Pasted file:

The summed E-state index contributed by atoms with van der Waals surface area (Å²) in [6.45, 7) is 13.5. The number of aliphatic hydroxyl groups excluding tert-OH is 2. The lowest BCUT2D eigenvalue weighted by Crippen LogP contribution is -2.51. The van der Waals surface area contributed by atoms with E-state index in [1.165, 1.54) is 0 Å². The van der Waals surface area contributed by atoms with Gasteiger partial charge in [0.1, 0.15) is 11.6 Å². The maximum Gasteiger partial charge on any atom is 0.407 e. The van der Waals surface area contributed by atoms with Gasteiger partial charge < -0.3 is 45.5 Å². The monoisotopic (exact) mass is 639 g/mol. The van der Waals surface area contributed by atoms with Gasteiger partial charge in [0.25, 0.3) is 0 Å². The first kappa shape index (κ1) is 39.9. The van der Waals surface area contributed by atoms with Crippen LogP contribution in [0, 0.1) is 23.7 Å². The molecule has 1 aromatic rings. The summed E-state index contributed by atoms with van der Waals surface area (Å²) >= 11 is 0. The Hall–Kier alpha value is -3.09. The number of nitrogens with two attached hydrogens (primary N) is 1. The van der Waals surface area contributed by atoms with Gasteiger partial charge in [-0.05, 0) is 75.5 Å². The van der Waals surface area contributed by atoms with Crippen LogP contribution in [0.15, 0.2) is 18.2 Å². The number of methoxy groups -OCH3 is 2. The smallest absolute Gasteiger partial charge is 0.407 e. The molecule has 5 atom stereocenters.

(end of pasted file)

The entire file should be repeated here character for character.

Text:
The summed E-state index contributed by atoms with van der Waals surface area (Å²) in [6.45, 7) is 13.5. The number of aliphatic hydroxyl groups excluding tert-OH is 2. The lowest BCUT2D eigenvalue weighted by Crippen LogP contribution is -2.51. The van der Waals surface area contributed by atoms with E-state index in [1.165, 1.54) is 0 Å². The van der Waals surface area contributed by atoms with Gasteiger partial charge in [0.1, 0.15) is 11.6 Å². The maximum Gasteiger partial charge on any atom is 0.407 e. The van der Waals surface area contributed by atoms with Gasteiger partial charge < -0.3 is 45.5 Å². The monoisotopic (exact) mass is 639 g/mol. The van der Waals surface area contributed by atoms with Gasteiger partial charge in [0.25, 0.3) is 0 Å². The first kappa shape index (κ1) is 39.9. The van der Waals surface area contributed by atoms with Crippen LogP contribution in [0, 0.1) is 23.7 Å². The molecule has 1 aromatic rings. The summed E-state index contributed by atoms with van der Waals surface area (Å²) >= 11 is 0. The Hall–Kier alpha value is -3.09. The number of nitrogens with two attached hydrogens (primary N) is 1. The van der Waals surface area contributed by atoms with Gasteiger partial charge in [-0.05, 0) is 75.5 Å². The van der Waals surface area contributed by atoms with Crippen LogP contribution in [0.15, 0.2) is 18.2 Å². The number of methoxy groups -OCH3 is 2. The smallest absolute Gasteiger partial charge is 0.407 e. The molecule has 5 atom stereocenters.